Monday, October 6, 2008

Careful with that Box, Pandora...

So America's favorite lipsticked pit bull (or is that pig?) has now decided to "take off the gloves" and start mud-slinging in earnest in her party's failing bid for the White House: Republican Vice Presidential candidate Sarah Palin is questioning Barack Obama's judgment and playing the fear card by accusing Democratic candidate Obama of past associations--"palling around with," to use the Governor's folksy vernacular--with 1960s radical William Ayers.

This is clearly a desperate bid by the Republicans to divert attention from the massive economic problems the United States currently faces, which between the traditional "hands-off" regulatory stance of the Republican party--a contributory factor to the crisis--and the immense unpopularity of the administration whose actions (and inactions) also directly led to the economic meltdown, is a must for the party's presidential hopes.  It's a bid to cast the Senator from Illinois as lacking judgment.  And it's a bit of fearmongering, bringing up "terrorism" in a disingenuous fashion which tries to capitalize upon Senator Obama's middle name (Hussein) and persistent but factually-challenged rumors that the candidate is a Muslim; in other words, Sarah Palin wants you the voter to believe Barack Obama is in fact an Islamic terrorist in disguise.

Here's the problem, though: Obama's association with Ayers had already come up and faced scrutiny during the primaries with little effect; Ayers is certainly not a terrorist today, and due in part to the COINTELPRO scandal--where the FBI illegally spied on US citizens--he was never convicted of any terrorist activities, either.  Nor is his relationship with Senator Obama particularly close.  Apparently Governor Palin slept through her history classes, or at least the Democratic primary.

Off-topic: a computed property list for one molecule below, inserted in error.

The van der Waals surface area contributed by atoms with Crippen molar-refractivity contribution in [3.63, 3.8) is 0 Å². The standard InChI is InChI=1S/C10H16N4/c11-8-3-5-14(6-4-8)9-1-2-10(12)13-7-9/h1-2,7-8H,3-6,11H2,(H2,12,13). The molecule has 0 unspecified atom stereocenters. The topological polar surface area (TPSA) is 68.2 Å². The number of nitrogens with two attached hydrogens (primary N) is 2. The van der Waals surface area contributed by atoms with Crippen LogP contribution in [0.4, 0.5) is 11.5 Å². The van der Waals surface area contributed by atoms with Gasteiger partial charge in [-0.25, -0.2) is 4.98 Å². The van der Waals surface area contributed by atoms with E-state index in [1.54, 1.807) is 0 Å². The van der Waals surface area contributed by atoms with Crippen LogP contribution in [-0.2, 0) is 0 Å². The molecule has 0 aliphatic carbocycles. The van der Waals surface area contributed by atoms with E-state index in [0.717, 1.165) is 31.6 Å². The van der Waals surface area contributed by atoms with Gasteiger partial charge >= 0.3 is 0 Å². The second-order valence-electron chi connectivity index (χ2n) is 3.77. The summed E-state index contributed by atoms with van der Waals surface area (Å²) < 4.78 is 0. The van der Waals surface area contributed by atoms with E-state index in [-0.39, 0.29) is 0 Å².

And the real kicker: should the Obama campaign want to sling some mud of their own and call up skeletons of questionable associations from Senator McCain's political closet, there's one Charles Keating, McCain's political mentor from his early days in the House and Senate.  Yes, the same Charles Keating whose criminal actions in the Savings & Loan collapse of the late 1980s and early 1990s led to a Congressional inquiry--an inquiry John McCain found himself smack in the middle of.  Though McCain escaped with only the official criticism of his judgement, his role in the Keating Five still stands as a blemism on his political record.

Even worse, the Keating Five scandal involved an economic crisis with eerily-similar parallels to the current subprime mortgage meltdown and subsequent fallout.  A crisis which found John McCain right at ground zero.

Should the Obama campaign wish to respond to Governor Palin and the McCain camp's criticism of his past associations (ironic, given Palin's own remonstrations to Senator Joe Biden during their Vice Presidential debate not to "look backwards") by brining up the Keating Five, John McCain will have not only whiffed on changing the subject away from the economy, but he will have brought the spotlight keenly into focus on his own role in a very similar economic collapse.  Not to mention things like former McCain chief economic advisor Phil Gramm, who called Americans "whiners" in a "mental recession," and whose deregulation--championed by McCain, no less--directly contributed to our present global economic mess.  (And need we be reminded of McCain's repeated "the fundamentals of our economy are strong" or his primary claim that he didn't know much about the economy?)

Yep, that's great judgment there, Senator McCain and Governor Palin.  My, what a Pandora's box Palin is opening in what may go down as one of the worst blunders in election history!

Change is coming.  It's just not the "change" McCain and Palin have strangely adopted as their own campaign slogan of late.

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